The performance of a new story or role can transform a person’s life, but only if the story is performed for the correct audience… a person arrives at a sense of authenticity in life through the performance of his or her stories to an appreciative audience, with a sense of that the play fits what is expected.

Coyote Stories, Lewis Meal-Madrona

I have recently finished the first phase of a new project in my community on Salt Spring called Home Words-Writing in Community in which I trained a group of multigenerational writer/facilitators in Writing Alone Together, a practice that cultivates compassionate community through writing and sharing our creative expression aloud.

This winter, through the Home Words project, a diverse array of Salt Springers facilitated safe, supportive writing groups with community members of diverse ages and backgrounds. Together, they explored their experiences of home through writing and personal story telling. Some of these newly trained facilitators are continuing to deliver workshops to groups locally and elsewhere.

 

The teacher’s most important work is to create conditions whereby students are able to enter into a world of inquiry that is new and interesting. At the same time, the good teacher understands that if this world of inquiry is to remain interesting to the teacher, its boundaries must be continually expanded to include what is not familiar to the teacher. Good teaching, then, depends upon the teacher’s ability to create conditions whereby she and her students can enter into a shared world of inquiry that while primarily organized by her, is also able to accommodate what students know and, importantly, what is generated through their shared interest. If teachers love what they are teaching and invite students into an inquiry of that subject matter, both the teacher and the students will experience love.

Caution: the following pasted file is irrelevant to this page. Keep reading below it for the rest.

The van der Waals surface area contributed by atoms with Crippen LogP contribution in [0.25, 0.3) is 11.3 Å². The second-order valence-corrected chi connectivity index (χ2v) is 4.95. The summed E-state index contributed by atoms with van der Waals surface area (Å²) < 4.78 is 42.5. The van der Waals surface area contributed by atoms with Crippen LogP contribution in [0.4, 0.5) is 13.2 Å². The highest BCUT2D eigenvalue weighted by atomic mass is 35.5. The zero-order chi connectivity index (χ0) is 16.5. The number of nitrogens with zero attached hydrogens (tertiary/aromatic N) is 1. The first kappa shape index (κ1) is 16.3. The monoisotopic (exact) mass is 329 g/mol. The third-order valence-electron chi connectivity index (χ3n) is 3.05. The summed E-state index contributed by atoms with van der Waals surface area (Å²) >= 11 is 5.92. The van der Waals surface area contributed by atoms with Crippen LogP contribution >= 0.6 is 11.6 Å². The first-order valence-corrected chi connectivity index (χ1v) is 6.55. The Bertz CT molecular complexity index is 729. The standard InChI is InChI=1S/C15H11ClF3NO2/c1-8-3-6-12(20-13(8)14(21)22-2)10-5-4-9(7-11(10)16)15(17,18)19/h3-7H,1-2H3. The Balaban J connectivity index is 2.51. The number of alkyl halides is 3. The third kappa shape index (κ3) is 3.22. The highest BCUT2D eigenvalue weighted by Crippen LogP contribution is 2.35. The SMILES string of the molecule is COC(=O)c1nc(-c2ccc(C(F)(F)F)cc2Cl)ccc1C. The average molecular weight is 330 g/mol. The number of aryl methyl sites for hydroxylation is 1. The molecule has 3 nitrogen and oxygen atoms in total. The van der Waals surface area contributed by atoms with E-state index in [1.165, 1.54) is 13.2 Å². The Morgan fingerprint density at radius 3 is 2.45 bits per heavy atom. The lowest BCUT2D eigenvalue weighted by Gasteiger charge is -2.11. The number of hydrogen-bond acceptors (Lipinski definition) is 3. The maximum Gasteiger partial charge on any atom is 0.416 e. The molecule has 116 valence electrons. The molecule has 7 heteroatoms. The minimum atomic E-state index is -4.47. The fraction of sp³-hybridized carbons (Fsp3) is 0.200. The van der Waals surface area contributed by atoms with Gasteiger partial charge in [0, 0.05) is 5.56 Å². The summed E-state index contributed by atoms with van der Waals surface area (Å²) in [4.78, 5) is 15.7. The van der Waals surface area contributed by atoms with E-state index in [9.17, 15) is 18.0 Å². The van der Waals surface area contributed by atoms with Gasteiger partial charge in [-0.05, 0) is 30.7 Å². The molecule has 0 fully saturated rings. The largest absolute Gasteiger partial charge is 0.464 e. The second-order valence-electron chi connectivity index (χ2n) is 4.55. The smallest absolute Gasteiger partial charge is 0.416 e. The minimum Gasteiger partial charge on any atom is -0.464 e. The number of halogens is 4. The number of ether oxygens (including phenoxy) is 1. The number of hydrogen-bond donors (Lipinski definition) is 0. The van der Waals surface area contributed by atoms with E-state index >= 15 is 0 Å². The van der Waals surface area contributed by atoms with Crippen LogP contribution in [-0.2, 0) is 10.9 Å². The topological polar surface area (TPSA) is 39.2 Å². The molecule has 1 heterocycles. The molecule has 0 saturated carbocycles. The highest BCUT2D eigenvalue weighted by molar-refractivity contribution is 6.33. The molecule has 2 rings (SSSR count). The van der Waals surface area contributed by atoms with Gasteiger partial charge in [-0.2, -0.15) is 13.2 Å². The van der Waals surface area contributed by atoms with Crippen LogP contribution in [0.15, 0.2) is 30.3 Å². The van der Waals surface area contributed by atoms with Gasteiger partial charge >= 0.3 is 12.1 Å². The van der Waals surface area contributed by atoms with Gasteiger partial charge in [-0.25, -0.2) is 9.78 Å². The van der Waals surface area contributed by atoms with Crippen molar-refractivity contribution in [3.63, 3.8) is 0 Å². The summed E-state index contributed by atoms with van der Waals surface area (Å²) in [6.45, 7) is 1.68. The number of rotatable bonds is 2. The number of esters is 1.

Brent Davis, Rebecca Luce-Kapler & Dennis Sumara